ISLAMABAD: China, for the first time, has set up a task force to assess Pakistan’s financial needs for keeping its all-weather friend afloat, deviating from its earlier practice of quietly bailing out the country in times of stress.
Pakistan announced the constitution of the task force on the balance of payments (BoP) support and giving market access for Pakistani goods at the end of Prime Minister Imran Khan’s five-day visit to China. The announcement also killed false rumours that China had placed $4.5 billion with the State Bank of Pakistan (SBP) as a result of the premier’s visit. During the visit, the two sides held discussions on immediate market access for Pakistan’s export goods as well as BoP support, according to a statement issued by the Ministry of Finance on Tuesday.
It said, “The top Chinese leadership expressed their strong support and a task force was established by both sides to discuss the matters further.”
A Pakistani delegation will leave this week to hold negotiations with China. The delegation will leave a day after the IMF starts negotiations with Pakistan for a possible bailout package. The IMF team will reach Islamabad on Wednesday (today) and talks are expected to continue for nearly two weeks.
Pakistan has already secured a $6-billion aid package from Saudi Arabia and is also looking for another assistance of $6 billion from the United Arab Emirates (UAE). PM Khan had to go to Saudi Arabia twice in five weeks to secure the bailout package.
The government is trying hard to get maximum short-term support from friendly countries aimed at avoiding a big and front-loaded bailout package from the IMF. A front-loaded IMF package will be tagged with more harsh conditions, said sources in the finance ministry.
In its handout, the finance ministry stated that a senior-level delegation, comprising federal secretaries of finance Arif Ahmad Khan, foreign affairs Tehmina Janjua, planning and development Zafar Hasan and commerce Younus Dagha, along with State Bank of Pakistan Governor Tariq Bajwa, will go on the visit to China.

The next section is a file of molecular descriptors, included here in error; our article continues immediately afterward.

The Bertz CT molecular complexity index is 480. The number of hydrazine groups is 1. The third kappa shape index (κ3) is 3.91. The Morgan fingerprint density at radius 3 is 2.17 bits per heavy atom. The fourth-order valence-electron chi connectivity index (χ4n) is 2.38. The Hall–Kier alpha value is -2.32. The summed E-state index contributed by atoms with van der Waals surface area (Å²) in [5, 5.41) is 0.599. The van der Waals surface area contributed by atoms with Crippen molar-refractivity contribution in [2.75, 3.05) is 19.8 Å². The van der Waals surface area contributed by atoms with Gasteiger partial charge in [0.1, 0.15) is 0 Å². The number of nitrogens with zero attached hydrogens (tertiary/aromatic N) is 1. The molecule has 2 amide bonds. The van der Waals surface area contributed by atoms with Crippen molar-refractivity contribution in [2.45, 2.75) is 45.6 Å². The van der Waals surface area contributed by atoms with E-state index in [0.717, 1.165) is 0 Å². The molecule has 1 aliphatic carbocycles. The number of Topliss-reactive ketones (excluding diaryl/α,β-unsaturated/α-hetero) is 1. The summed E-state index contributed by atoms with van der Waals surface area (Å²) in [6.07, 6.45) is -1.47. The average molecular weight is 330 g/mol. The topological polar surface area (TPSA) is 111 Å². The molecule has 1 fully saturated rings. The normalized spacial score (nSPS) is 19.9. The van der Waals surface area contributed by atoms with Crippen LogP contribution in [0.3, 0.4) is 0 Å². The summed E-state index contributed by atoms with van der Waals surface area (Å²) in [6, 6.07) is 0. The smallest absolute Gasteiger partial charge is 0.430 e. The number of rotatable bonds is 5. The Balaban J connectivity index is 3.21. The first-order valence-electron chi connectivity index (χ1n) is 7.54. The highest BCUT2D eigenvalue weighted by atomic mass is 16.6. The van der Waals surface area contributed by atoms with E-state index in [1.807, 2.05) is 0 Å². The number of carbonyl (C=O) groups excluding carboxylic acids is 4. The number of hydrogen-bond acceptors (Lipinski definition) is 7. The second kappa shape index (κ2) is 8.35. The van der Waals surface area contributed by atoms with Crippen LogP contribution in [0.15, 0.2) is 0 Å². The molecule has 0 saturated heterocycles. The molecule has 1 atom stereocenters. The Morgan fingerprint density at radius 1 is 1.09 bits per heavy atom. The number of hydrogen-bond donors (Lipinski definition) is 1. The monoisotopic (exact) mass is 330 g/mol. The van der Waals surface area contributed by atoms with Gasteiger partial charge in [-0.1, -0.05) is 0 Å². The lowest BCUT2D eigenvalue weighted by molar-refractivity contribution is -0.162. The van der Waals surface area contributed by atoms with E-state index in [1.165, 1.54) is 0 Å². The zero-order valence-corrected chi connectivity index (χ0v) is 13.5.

The delegation will leave on Thursday “to work out the modalities with the Chinese authorities in their respective areas”, stated the finance ministry. Beijing’s decision to set up the task force to determine Pakistan’s financial requirements for averting a balance of payments crisis is contrary to its past practices. Historically, China has given money after holding talks at the political level.
In July this year, China had placed $2 billion with the SBP to help the country shore up its dwindling foreign exchange reserves. Earlier, China had given $500 million in May for balance of payments support. Chinese commercial banks have also been giving big loans to Pakistan.
Pakistan’s official foreign currency reserves slid to $7.7 billion last week – barely enough for seven weeks of import cover.
During the PM’s visit, Chinese Vice Foreign Minister Kong Xuanyou told the media that the two sides had “made it clear in principle that the Chinese government will provide necessary support and assistance to Pakistan in tiding over the current economic difficulties.
“As for the specific measures to be taken, competent authorities of the two sides will have detailed discussions,” Kong told reporters.
Setting up task forces is the practice of the Pakistan Tehreek-e-Insaf (PTI) government that has so far established more than half a dozen taskforces in areas like energy, civil service reform, institutional reforms, education reforms and recovery of assets stashed abroad.
The finance ministry said that as a result of prime minister’s visit to China the overall economic relationship between the two friendly countries has moved to the next level. During the visit, several avenues of mutually beneficial collaboration were identified and a number of memorandum of understandings (MoUs) were signed between the two sides in the sphere of economic cooperation, it added.
These included agreements in the area of socio-economic development, poverty alleviation, agriculture, economic and technical cooperation, forestry, earth sciences, higher education and technology.
The two sides noted with satisfaction that CPEC’s first stage, which comprised of infrastructure and energy sector improvements, has almost been completed. It was decided that the next stage of CPEC will focus on industrial expansion, agricultural revitalisation and trade integration of the two economies. This phase will help the government of Pakistan in achieving its objectives of job creation and export growth, said the finance ministry.
Discussions at the taskforce level would also provide an opportunity to Pakistan to get market access for products, where it enjoys competitive advantage. The 2008 free trade agreement (FTA) with China has tilted the trade balance heavily in favour of Beijing.
Published in The Express Tribune, November 7th, 2018.